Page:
Dennis, I appreciate your opinions, which, respectfully, are incorrect. The evidence is quite clear. IP/s and sockpuppets have added odious and/or unsourced content, have vandalized this article and others, and/or have used articles on Wikipedia as a tool for harassment, for years. Furthermore, there is no question that this user name is intended to mock and harassment RW individuals, as per my sockpuppet report. I'm tired of cleaning up after it, and tired of witnessing it. It's time to put an end to it. Coronerreport (talk) 07:11, 8 April 2012 (UTC)
  • I see you have opened an SPI case [40], although no action has yet to be taken there. I have no idea, as ANI isn't the place to determine socks anyway. Even in the above discussion you improperly quoted, they didn't think you presented enough evidence nor want to take action, and no one else is jumping into this discussion. Being "right" isn't enough if you can't demonstrate and articulate what the "offense" is. This users sole contribution was:
  • Mistaking Vanity for Art (2003)<ref><u>Women Filmmakers: Refocusing</u> by Jacqueline Levitin; Routledge: (2003)</ref> ~~~~
  • You claim that this is the same person as some 147.203.126.215 (talk · contribs · WHOIS) and the editor is doing the same "disruption". You went out of your way to warn 209.216.198.51 (talk · contribs · WHOIS) for them adding "Tupelo 77 (2012)" to that article, yet I see that same data (different year 2013 now) at Julie's IMDB page [41] so I'm confused as to how this could be vandalism or disruptive. 209.216.198.240 (talk · contribs · WHOIS) made the same edit [42] and you warned them [43] but again, this info is at IMDB, but you warned them as vandals instead. None of the IPs in question here have ever been blocked for anything and have made very few edits, so not sure how this is long term disruption. There has been only 50 edits in two full years, hardly a large amount of edits, and 18 of those are your edits. The editor you are complaining about made a different edit on the same page. At this stage, you are making connections that may or may not exist but you haven't supported your case with diffs that clearly show any vandalism or disruption. I'm guessing you are wanting this new user blocked, on the basis of essentially ONE edit that happened to be to the same article you spend a great deal of time protecting? I would love to hear an admin viewpoint on this. Dennis Brown (talk) 19:25, 8 April 2012 (UTC)
  • - Seems like a decent report to me - don't bite the messenger - I also note the IP addresses are all proxy servers and could all be blocked. Youreallycan 22:16, 9 April 2012 (UTC)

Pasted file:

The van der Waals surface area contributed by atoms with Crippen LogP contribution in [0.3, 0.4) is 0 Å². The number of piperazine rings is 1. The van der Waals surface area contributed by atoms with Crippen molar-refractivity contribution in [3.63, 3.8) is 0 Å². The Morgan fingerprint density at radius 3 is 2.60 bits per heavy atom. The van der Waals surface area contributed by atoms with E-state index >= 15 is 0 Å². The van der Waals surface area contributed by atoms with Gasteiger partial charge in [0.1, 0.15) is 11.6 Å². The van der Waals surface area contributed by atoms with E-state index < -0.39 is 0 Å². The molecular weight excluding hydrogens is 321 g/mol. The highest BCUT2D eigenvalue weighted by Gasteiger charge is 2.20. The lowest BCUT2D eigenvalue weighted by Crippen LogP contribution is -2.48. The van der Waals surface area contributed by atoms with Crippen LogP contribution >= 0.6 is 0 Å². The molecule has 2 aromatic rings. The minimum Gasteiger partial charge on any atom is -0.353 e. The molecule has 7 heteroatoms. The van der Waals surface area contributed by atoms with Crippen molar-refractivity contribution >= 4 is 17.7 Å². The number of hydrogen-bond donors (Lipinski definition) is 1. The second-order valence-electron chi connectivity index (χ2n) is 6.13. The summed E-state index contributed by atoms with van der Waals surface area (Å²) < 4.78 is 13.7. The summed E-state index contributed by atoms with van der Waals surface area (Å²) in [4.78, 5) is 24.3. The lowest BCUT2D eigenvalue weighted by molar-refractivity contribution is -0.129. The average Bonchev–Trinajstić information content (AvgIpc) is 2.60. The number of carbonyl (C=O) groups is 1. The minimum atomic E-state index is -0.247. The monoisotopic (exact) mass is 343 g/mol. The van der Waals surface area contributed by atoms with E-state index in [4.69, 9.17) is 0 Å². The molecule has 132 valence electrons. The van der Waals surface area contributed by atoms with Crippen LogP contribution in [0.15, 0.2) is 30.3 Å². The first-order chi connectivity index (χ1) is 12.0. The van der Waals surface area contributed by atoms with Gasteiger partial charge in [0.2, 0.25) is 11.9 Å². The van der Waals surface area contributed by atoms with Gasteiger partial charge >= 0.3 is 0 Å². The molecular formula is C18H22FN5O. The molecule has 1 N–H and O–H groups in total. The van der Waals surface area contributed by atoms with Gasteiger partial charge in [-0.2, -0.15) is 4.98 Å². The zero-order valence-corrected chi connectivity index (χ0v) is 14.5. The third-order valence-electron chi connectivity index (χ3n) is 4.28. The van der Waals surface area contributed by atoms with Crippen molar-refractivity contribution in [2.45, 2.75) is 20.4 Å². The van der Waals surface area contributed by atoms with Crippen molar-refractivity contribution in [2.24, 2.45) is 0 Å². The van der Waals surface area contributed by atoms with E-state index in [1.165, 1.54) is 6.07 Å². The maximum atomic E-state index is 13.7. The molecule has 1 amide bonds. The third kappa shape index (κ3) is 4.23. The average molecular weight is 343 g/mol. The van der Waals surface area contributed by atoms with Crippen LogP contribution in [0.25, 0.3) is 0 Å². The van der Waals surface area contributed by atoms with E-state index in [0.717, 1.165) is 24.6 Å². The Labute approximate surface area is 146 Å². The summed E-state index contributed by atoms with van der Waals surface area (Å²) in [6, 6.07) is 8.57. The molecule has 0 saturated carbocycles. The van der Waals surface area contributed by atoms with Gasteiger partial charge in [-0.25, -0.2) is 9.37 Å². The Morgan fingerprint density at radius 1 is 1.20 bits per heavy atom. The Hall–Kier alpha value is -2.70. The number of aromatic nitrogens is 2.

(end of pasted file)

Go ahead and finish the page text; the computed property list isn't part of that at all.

Thank you so much, Youreallycan. I'd also like to say special thanks to User:MuZemike, who indefinitely blocked User:TwiceBlessedPape as a sock. Admins are now alerted to this persistent stalker and harasser. I'm thrilled and relieved to see that Wikipedia admins are sending the message that this sort of activity will not be tolerated. I consider this a great victory. It is absolutely a giant step in the right direction. Thank you! Coronerreport (talk) 22:17, 9 April 2012 (UTC)

I would support Youreallycan's suggestion for some kind of long-range block. While being indefinitely blocked for sockpuppetry, the same proxies, same Iran-related article edits and sockpuppeeteer's harassment and sockpuppetry continues: [44] and [45]. I suppose the "Slut" reference refers to [46], while Odious Mortem mocks my use of the word, as here and here, plus Happiness! edits, here, perhaps mocking or mimicking mine, here coupled by, I can only presume, that the "Wikipedia Idiots" author and her sister Jeanne Marie Spicuzza's mother is a Latin scholar, per here and likely wishes I and/or they were dead. He is likely reading this, and, in his narcissism, thinks it is amusing. I suppose that, what this user does not understand, is that anyone would feel threatened by that and, if any harm should befall his harassment targets, whom he objectifies with his malice, he is the first person who would be suspected. Not funny at all. Coronerreport (talk) 18:09, 10 April 2012 (UTC)

Civility issues in Talk:Colchis[edit]

I ask for an inquiry in what is going on this talkpage.

In this one message, GeorgianJorjadze called me "a truly ridiculous and poor Russian", a "poor guy", "just some Ivan from Russia", and "not worth it". Furthermore, he used language like "Just because some Russian is saying", "tons of these kind of guys", "this kind of pathetic people", and so on. Virtually every sentence of that message was intended to offend.

I asked the editor to revert the message, and apologize, and was in response advised to stop editing in expressions like "Don't even try to revert", "This is not your Russia [Russian Wikipedia, I believe - F.S.] where everyone can write whatever they wish for", and "whatever you guys in Russia think", and finally was threatened to be "banned for good".

I do not ask the user to be blocked. I do not feel offended by this type of hate speech.

However, other editors might be sensitive to insults of this kind. The user had been sanctioned several times since last December, so I thought this type of behavior was rather typical. I therefore ask to pay attention to this case and decide if any measures should be taken. Thanks, FeelSunny (talk) 16:42, 9 April 2012 (UTC)